helping students become stronger, more confident writers and communicators
It is on rare occasion that I write something reflective, especially when it comes to my job. At the end of the day, I tend to forget to reflect on the various conferences I experience. I close the Writing Center, turn the key in the door, and head home. The lights are off, the books are aligned neatly in place on their shelves, and the rooms are dark and quiet, holding the secrets of work all in a day’s time. Only the walls know what ideas were bounced off of them and what advice I tried heartily to give.
My job as a peer writing consultant often puts me in a position in which I serve as a guide for students – someone trained to locate writing resources for students, to read through their paper and make sure they’re following assignment guidelines or being clear about what they’re trying to communicate.
However, this is not my only purpose. By coming into the Writing Center, a student is asking me to listen to them, to not only learn about the coursework that they are completing, but also to hear their voice in the words they write. I alone bear witness to their personality and soul on the page. Not only am I able to see them, but I come to understand them in addition to their strengths and weaknesses as writers.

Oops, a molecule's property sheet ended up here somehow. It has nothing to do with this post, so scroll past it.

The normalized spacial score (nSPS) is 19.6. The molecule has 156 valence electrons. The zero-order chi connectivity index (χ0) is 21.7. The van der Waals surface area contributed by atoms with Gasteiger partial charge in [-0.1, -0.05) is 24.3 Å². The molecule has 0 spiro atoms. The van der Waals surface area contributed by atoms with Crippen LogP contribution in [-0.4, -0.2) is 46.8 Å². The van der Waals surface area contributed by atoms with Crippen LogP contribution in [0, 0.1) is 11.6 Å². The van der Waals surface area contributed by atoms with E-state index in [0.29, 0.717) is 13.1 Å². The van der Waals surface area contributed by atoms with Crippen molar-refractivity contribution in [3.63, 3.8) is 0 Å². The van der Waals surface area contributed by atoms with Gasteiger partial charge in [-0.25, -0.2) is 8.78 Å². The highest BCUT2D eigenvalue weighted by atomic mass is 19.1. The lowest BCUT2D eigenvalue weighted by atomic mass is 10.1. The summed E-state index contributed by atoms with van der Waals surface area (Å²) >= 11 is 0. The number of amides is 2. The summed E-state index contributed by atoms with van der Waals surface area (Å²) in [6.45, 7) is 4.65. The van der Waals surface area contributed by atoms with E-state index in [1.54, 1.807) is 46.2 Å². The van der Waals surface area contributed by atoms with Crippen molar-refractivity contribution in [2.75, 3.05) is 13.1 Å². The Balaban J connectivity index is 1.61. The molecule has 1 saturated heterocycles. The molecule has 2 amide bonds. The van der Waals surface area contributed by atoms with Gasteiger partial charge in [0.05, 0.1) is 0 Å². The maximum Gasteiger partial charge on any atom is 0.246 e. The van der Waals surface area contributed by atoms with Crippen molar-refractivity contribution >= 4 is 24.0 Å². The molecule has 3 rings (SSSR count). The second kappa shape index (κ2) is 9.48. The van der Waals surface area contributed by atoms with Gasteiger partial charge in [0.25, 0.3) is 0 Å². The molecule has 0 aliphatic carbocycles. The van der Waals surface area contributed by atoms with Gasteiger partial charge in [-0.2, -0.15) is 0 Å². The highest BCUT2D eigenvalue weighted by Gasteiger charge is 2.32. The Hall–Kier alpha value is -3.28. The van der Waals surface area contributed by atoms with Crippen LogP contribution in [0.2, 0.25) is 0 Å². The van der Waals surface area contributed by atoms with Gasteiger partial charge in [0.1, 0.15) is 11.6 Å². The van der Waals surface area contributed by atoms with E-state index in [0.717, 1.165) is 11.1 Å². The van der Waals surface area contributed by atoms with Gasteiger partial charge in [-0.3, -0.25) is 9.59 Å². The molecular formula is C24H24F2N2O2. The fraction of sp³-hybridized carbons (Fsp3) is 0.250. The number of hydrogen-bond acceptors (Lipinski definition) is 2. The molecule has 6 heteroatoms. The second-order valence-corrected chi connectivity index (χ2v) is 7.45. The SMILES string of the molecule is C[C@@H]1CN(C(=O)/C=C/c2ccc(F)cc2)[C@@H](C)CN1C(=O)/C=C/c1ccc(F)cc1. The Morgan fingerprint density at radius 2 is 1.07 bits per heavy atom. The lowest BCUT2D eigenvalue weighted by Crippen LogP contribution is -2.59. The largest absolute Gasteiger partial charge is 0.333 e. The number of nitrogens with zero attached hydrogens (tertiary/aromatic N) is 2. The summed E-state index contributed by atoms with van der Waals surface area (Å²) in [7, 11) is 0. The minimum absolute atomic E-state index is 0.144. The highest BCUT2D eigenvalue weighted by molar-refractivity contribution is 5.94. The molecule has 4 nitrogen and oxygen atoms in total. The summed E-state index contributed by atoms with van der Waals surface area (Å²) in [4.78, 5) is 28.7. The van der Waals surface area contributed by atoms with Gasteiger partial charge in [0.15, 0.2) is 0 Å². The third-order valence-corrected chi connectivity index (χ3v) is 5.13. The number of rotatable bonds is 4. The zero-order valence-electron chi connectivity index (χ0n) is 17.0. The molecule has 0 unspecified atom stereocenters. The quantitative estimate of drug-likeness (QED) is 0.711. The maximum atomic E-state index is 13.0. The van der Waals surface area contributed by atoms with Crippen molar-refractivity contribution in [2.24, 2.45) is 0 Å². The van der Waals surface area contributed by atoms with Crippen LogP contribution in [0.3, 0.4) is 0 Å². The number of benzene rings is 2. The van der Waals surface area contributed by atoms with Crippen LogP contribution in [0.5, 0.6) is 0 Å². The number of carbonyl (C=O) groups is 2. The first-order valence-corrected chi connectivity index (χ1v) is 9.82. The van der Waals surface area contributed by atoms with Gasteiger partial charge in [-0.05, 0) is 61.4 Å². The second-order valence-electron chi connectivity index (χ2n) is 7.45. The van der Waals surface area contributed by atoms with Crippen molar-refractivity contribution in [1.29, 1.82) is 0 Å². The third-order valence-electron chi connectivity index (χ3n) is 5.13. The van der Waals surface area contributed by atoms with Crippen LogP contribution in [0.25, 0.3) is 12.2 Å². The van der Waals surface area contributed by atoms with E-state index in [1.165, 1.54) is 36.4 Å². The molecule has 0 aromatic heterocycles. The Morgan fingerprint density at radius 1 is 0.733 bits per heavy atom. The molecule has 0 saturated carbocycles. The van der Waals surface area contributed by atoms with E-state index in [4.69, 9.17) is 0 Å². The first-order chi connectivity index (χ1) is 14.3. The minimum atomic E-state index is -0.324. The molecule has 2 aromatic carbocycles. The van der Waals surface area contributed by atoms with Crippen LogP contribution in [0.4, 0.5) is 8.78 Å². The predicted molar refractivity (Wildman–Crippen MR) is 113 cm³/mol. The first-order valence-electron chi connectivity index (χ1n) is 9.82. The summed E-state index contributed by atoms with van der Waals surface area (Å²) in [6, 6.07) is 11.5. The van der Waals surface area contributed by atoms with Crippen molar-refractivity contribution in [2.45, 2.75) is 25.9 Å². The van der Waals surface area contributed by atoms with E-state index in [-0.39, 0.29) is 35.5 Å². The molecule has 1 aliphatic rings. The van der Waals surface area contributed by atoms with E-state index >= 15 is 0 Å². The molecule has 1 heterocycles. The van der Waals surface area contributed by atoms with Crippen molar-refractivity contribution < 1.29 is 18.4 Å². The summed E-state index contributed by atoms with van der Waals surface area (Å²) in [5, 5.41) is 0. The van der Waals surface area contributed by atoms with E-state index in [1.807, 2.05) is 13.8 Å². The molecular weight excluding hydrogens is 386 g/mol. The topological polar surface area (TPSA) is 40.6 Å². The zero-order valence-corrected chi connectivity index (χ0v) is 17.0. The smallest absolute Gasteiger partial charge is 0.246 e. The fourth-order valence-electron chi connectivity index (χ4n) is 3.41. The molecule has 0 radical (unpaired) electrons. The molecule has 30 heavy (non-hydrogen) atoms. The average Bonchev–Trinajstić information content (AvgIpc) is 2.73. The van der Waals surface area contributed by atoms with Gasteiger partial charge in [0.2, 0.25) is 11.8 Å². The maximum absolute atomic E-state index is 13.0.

As a writing consultant, I am also able to console them. I know the annoying, tedious process of revising one’s work all too well. I struggle with formulating good topic sentences and organizing my paragraphs more coherently. I spend some nights not sleeping because I cannot, for the life of me, always think of what to write for my papers. I’m a graduate student, a professional writer, and yet I continue to experience difficulty when I must express myself in writing.
This is why I am a writing consultant. I’m a peer tutor and I’m here to listen to my fellow students’ needs. If they are tired and stressed, I can strategize and think of ways to help motivate them to keep writing. If they are shy about their brilliant prose and uncertain of their strong abilities, I will reassure them that their writing is beautiful.
As a tutor I will admit when I am wrong, when I do not have all the answers. I also do my best to challenge students to not only think critically, but also to put that critical thinking into action.
In doing so, I allow the students to teach me – not only about the subject they are writing, but also a piece of what their intricate lives are like beyond just being a busy college student. And that is when I begin to experience what it means to feel alive and to feel most inspired to do what I love.
Ladies and gentlemen, I mean it when I say that there are very few things that I truly love. One of them is writing and the other is trying to influence people with my contagious enthusiasm for writing so that they might be able to find it within them to do whatever it is that they love.
I’d say part of the job description, as I’ve learned how to be a writing consultant, involves being a muse, but that’d be a lie. The truth is, the students I tutor are my muse.
Interested in becoming a writing consultant? Check out the official job description here.